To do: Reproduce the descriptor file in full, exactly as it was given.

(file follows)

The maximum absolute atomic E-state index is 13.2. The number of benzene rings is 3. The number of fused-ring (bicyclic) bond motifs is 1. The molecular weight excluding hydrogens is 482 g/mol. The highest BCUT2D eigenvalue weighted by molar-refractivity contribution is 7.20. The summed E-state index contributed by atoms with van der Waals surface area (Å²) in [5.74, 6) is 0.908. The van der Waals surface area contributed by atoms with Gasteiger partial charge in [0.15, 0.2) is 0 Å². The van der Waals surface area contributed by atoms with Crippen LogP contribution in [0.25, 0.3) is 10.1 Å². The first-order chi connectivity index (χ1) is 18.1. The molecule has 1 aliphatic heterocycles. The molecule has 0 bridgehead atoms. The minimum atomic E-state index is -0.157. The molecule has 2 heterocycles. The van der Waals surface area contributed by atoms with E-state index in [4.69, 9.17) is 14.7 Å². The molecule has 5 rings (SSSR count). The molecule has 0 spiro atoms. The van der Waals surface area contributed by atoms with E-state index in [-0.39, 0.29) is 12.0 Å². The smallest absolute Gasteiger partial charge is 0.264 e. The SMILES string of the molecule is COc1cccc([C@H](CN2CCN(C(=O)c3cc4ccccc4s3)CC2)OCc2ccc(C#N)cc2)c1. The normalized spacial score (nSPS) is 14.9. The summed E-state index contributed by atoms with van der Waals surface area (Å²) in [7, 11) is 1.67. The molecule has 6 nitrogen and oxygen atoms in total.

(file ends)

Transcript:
The maximum absolute atomic E-state index is 13.2. The number of benzene rings is 3. The number of fused-ring (bicyclic) bond motifs is 1. The molecular weight excluding hydrogens is 482 g/mol. The highest BCUT2D eigenvalue weighted by molar-refractivity contribution is 7.20. The summed E-state index contributed by atoms with van der Waals surface area (Å²) in [5.74, 6) is 0.908. The van der Waals surface area contributed by atoms with Gasteiger partial charge in [0.15, 0.2) is 0 Å². The van der Waals surface area contributed by atoms with Crippen LogP contribution in [0.25, 0.3) is 10.1 Å². The first-order chi connectivity index (χ1) is 18.1. The molecule has 1 aliphatic heterocycles. The molecule has 0 bridgehead atoms. The minimum atomic E-state index is -0.157. The molecule has 2 heterocycles. The van der Waals surface area contributed by atoms with E-state index in [4.69, 9.17) is 14.7 Å². The molecule has 5 rings (SSSR count). The molecule has 0 spiro atoms. The van der Waals surface area contributed by atoms with E-state index in [-0.39, 0.29) is 12.0 Å². The smallest absolute Gasteiger partial charge is 0.264 e. The SMILES string of the molecule is COc1cccc([C@H](CN2CCN(C(=O)c3cc4ccccc4s3)CC2)OCc2ccc(C#N)cc2)c1. The normalized spacial score (nSPS) is 14.9. The summed E-state index contributed by atoms with van der Waals surface area (Å²) in [7, 11) is 1.67. The molecule has 6 nitrogen and oxygen atoms in total.